Marlaine h

When Marlaine was diagnosed with bladder cancer in 2015, it immediately took a toll on her emotional well-being. “I was really depressed,” she recalls. “I kept asking myself, ‘Why me? I do everything right, I eat healthy, how could this happen?’”

A social worker at New York-Presbyterian hospital referred her to CancerCare, where Marlaine decided to join a support group. At first, she didn’t know what to expect. “I’d never done a support group before,” she says. “I thought every group would be based on a topic, but it was an open discussion about what we were feeling and going through. The experience was more laid back, and very, very helpful.

“The support group was good because I had something to look forward to, and I could meet other people who were going through the same thing as I was. It made a difference to know that there are other people going through the same thing, and having the same feelings. We shared a connection by telling our stories.”

In particular, Marlaine is grateful for her group’s advice and support when she was making a major decision about her career and volunteer work. Marlaine works as a caterer and volunteers as a counselor at Camp Amerikids, a free, one-week summer camp for children with sickle cell disease and HIV/AIDS. “I like mentoring children,” she says. However, the physical changes she experienced during her cancer diagnosis made her second-guess these commitments.

“I had wanted to stop catering and being a counselor,” she says. “I didn’t want to go back to the camp, because the bladder cancer left me with an Indiana pouch, which I need to catheterize every few hours. I was really ashamed. The people in the group were very helpful. They told me, ‘We all get up and go to the bathroom at night!’ It was something that seemed so private, but talking to other people helped me see that it’s not something I should be ashamed of.” Thanks to the encouragement of her fellow support group members, Marlaine just submitted her application to volunteer at Camp Amerikids this year.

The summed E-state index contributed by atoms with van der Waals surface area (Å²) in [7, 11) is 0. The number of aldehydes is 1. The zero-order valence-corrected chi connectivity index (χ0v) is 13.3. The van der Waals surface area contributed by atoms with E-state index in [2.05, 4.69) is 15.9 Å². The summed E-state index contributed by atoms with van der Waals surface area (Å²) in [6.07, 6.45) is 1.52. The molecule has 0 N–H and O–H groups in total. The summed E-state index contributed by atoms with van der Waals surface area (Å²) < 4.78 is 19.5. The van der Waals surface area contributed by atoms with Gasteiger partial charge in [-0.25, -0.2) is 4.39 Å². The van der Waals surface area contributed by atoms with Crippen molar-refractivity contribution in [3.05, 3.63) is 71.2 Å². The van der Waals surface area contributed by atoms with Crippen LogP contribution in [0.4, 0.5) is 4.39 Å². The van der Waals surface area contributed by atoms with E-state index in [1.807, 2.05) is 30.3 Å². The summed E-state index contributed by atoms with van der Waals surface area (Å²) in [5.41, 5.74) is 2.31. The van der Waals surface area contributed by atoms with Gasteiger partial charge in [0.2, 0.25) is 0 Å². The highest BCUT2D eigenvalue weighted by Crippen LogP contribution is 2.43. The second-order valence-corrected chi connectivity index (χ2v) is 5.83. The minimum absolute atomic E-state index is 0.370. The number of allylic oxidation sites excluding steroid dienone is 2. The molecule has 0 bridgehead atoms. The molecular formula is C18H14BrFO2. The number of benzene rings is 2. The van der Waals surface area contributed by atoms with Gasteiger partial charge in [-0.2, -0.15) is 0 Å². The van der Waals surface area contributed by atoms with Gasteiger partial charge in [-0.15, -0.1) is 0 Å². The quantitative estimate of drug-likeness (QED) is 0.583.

Marlaine wants other people coping with cancer to know how important it is to find someone you can talk with openly about your experience. “Although you might feel ashamed or guilty or depressed, you need to talk to other people so you can see that you’re not alone,” she says. “Maybe you can find someone who you can identify with. Even if you don’t, you can still learn a lot from other people.”

She also wants other people who are thinking about contacting CancerCare to know that they’ll be welcomed and treated well. “The staff at CancerCare is so thoughtful. I had a friend who came with me every week to sit and wait until I came out of my support group. Your staff treated him so well. He always had a cup of coffee. I think it’s wonderful that you don’t just treat patients well – you also look out for their friends and family.”

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